As Trump’s odds of success decrease, the risks that his ever more extreme efforts pose are increasing.
David A. Graham (Staff writer at The Atlantic)
The good news is that President Donald Trump’s attempts to defy the results of the election and remain in office keep falling flat. In court after court, judges have ruled against the Trump campaign and tossed out its lawsuits. Today, Georgia certified Democrat Joe Biden as the winner of the state’s presidential electors, after a federal judge yesterday rejected a prominent conservative lawyer’s suit seeking to block certification.
The bad news is that as Trump’s chances grow dimmer and deadlines near, his attempts to steal the election and subvert democracy have become more dangerous. This is the paradox that defines this moment: As Trump’s odds of success decrease, the risks that his ever more extreme efforts pose are increasing.
In the first hours and days after the polls closed, the president argued that if all the legal votes were counted, he would win. Now he has moved to trying to have votes thrown out—asking state legislators or courts to just ignore the balloting altogether, flout the will of voters, and simply make him president. Incredibly, he and his aides have not even bothered to offer some other pretense. They are now openly explaining, in media accounts (albeit anonymously) and in court filings, that the point is to disregard voters’ wishes.
“President Donald Trump’s strategy for retaining power despite losing the U.S. election is focused increasingly on persuading Republican legislators to intervene on his behalf in battleground states Democrat Joe Biden won, three people familiar with the effort said,” Reuters reported Thursday. “A senior Trump campaign official told Reuters its plan is to cast enough doubt on vote-counting in big, Democratic cities that Republican lawmakers will have little choice but to intercede.”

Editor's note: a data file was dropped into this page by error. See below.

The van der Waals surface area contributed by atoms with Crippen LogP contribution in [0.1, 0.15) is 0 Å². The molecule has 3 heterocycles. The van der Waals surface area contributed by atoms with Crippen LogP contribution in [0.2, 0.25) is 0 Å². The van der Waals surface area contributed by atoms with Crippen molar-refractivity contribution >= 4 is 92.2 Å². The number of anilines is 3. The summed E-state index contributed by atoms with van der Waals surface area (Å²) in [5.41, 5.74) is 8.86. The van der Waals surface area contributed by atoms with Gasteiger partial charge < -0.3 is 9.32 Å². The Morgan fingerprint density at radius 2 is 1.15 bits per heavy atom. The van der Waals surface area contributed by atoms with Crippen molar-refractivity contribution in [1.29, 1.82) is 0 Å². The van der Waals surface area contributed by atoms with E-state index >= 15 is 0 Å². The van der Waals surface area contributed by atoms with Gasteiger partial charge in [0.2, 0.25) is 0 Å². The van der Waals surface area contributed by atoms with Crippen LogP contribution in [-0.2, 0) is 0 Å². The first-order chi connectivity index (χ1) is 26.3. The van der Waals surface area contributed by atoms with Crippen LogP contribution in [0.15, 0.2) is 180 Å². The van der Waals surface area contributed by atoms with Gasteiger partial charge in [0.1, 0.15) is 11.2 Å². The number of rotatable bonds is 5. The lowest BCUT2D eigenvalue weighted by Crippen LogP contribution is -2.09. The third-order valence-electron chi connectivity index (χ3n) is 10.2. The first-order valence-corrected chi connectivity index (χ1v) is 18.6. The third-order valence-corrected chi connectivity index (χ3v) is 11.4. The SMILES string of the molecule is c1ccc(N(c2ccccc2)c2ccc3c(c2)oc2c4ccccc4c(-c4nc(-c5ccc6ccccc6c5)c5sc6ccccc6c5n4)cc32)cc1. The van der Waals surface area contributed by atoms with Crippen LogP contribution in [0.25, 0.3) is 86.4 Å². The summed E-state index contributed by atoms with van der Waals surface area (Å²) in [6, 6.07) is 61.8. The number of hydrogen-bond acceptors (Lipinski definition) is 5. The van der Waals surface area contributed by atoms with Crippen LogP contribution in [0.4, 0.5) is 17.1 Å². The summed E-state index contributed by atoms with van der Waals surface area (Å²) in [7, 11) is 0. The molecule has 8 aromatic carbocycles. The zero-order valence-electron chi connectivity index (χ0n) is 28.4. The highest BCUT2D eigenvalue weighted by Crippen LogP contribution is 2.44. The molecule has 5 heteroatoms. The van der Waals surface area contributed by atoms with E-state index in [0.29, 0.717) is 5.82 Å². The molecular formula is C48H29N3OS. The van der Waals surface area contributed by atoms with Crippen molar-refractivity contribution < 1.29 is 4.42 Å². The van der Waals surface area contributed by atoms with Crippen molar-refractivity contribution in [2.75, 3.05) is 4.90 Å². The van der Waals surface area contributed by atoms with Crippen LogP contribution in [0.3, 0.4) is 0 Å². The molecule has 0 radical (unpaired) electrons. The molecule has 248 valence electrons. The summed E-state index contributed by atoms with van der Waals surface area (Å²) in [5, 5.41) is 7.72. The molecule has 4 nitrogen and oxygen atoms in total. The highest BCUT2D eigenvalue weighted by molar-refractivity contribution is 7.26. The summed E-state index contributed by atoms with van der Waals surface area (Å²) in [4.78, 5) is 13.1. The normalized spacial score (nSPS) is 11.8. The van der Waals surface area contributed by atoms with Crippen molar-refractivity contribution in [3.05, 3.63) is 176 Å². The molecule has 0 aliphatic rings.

Earlier this week, Republican members of a board of canvassing in Wayne County, which includes Detroit, threatened not to certify the election over minor discrepancies, then reversed themselves. Trump then reportedly called one of the two Republicans, who tried (unsuccessfully) to reverse their reversal. They insist the president did not pressure them. Meanwhile, Trump’s legal team is trying to achieve the same result by slightly different means in Pennsylvania, asking a court to throw out the vote and declare the president the winner.
A bizarre press conference yesterday at the Republican National Committee headquarters showed how chimerical the president’s legal case is. Rudy Giuliani harangued the press for not reporting that he has evidence of fraud, then refused to share the evidence with reporters. (Sidney Powell, another attorney, wouldn’t even share the supposed proof with friendly TV host Tucker Carlson, presumably because it doesn’t exist.) The lawyers offered a farrago of conspiracy theories—mysterious truckloads of votes arriving at counting centers, poll workers being instructed to ignore rules, shadowy foreign voting-machine companies futzing with the count to hand the election to Biden.
These ideas have all been comprehensively debunked, but they also make no logical sense, whether taken together or individually. Why would Democrats bother stuffing the ballot boxes with paper ballots if they could just change the totals later? Why would they bother fixing the presidential election while allowing Republicans to have a great night in House, Senate, and other down-ballot races? (The Pennsylvania suit asks that the presidential result be thrown out but has no problem with the commonwealth certifying all the other results that depend on the same ballots.) Why did Trump improve his performance relative to 2016 in the cities where fraud allegedly took place, even while losing ground in suburban counties where his campaign isn’t disputing the tallies?